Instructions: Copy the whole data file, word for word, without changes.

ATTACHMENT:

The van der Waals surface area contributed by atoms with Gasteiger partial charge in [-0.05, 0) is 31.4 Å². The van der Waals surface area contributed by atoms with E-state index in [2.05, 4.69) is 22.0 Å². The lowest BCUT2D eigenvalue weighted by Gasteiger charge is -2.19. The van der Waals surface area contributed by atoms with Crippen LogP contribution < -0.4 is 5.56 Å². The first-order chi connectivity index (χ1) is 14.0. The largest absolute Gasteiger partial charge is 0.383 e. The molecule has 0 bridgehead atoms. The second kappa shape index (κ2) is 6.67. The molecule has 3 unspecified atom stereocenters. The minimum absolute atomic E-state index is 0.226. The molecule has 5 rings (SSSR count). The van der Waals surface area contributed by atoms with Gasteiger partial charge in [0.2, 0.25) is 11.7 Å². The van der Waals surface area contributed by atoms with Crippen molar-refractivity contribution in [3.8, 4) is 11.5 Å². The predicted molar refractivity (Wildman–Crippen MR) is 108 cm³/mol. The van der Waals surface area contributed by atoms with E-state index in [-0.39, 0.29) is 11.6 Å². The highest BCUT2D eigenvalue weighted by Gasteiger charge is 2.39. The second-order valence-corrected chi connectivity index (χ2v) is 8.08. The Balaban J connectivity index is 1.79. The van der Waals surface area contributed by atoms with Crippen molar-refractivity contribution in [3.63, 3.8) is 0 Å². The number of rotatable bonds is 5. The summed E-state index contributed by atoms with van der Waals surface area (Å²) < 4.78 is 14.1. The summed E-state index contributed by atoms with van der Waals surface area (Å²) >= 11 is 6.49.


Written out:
The van der Waals surface area contributed by atoms with Gasteiger partial charge in [-0.05, 0) is 31.4 Å². The van der Waals surface area contributed by atoms with E-state index in [2.05, 4.69) is 22.0 Å². The lowest BCUT2D eigenvalue weighted by Gasteiger charge is -2.19. The van der Waals surface area contributed by atoms with Crippen LogP contribution < -0.4 is 5.56 Å². The first-order chi connectivity index (χ1) is 14.0. The largest absolute Gasteiger partial charge is 0.383 e. The molecule has 0 bridgehead atoms. The second kappa shape index (κ2) is 6.67. The molecule has 3 unspecified atom stereocenters. The minimum absolute atomic E-state index is 0.226. The molecule has 5 rings (SSSR count). The van der Waals surface area contributed by atoms with Gasteiger partial charge in [0.2, 0.25) is 11.7 Å². The van der Waals surface area contributed by atoms with Crippen molar-refractivity contribution in [3.8, 4) is 11.5 Å². The predicted molar refractivity (Wildman–Crippen MR) is 108 cm³/mol. The van der Waals surface area contributed by atoms with E-state index in [-0.39, 0.29) is 11.6 Å². The highest BCUT2D eigenvalue weighted by Gasteiger charge is 2.39. The second-order valence-corrected chi connectivity index (χ2v) is 8.08. The Balaban J connectivity index is 1.79. The van der Waals surface area contributed by atoms with Crippen molar-refractivity contribution in [3.63, 3.8) is 0 Å². The number of rotatable bonds is 5. The summed E-state index contributed by atoms with van der Waals surface area (Å²) < 4.78 is 14.1. The summed E-state index contributed by atoms with van der Waals surface area (Å²) >= 11 is 6.49.